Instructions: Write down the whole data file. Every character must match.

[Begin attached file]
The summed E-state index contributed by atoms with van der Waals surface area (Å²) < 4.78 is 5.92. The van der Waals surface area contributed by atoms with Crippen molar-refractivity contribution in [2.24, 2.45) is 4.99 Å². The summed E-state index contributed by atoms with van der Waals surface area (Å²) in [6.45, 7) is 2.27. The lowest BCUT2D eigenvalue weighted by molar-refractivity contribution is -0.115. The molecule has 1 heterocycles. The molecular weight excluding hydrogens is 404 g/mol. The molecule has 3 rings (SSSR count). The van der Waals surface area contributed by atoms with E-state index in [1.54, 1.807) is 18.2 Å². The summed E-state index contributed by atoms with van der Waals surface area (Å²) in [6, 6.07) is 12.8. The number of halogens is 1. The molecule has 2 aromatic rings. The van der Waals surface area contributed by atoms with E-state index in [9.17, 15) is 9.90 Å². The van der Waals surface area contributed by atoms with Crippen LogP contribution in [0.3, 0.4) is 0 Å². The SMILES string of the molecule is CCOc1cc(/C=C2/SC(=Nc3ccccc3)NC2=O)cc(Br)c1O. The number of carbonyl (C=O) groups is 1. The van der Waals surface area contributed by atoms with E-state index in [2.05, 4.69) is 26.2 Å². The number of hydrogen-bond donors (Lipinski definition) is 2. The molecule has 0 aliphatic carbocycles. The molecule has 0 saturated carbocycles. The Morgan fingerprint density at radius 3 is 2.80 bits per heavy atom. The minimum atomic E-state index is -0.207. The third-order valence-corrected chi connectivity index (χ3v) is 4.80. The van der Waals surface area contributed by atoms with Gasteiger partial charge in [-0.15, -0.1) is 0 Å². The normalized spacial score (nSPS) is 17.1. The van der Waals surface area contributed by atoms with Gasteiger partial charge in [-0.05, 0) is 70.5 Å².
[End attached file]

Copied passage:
The summed E-state index contributed by atoms with van der Waals surface area (Å²) < 4.78 is 5.92. The van der Waals surface area contributed by atoms with Crippen molar-refractivity contribution in [2.24, 2.45) is 4.99 Å². The summed E-state index contributed by atoms with van der Waals surface area (Å²) in [6.45, 7) is 2.27. The lowest BCUT2D eigenvalue weighted by molar-refractivity contribution is -0.115. The molecule has 1 heterocycles. The molecular weight excluding hydrogens is 404 g/mol. The molecule has 3 rings (SSSR count). The van der Waals surface area contributed by atoms with E-state index in [1.54, 1.807) is 18.2 Å². The summed E-state index contributed by atoms with van der Waals surface area (Å²) in [6, 6.07) is 12.8. The number of halogens is 1. The molecule has 2 aromatic rings. The van der Waals surface area contributed by atoms with E-state index in [9.17, 15) is 9.90 Å². The van der Waals surface area contributed by atoms with Crippen LogP contribution in [0.3, 0.4) is 0 Å². The SMILES string of the molecule is CCOc1cc(/C=C2/SC(=Nc3ccccc3)NC2=O)cc(Br)c1O. The number of carbonyl (C=O) groups is 1. The van der Waals surface area contributed by atoms with E-state index in [2.05, 4.69) is 26.2 Å². The number of hydrogen-bond donors (Lipinski definition) is 2. The molecule has 0 aliphatic carbocycles. The molecule has 0 saturated carbocycles. The Morgan fingerprint density at radius 3 is 2.80 bits per heavy atom. The minimum atomic E-state index is -0.207. The third-order valence-corrected chi connectivity index (χ3v) is 4.80. The van der Waals surface area contributed by atoms with Gasteiger partial charge in [-0.15, -0.1) is 0 Å². The normalized spacial score (nSPS) is 17.1. The van der Waals surface area contributed by atoms with Gasteiger partial charge in [-0.05, 0) is 70.5 Å².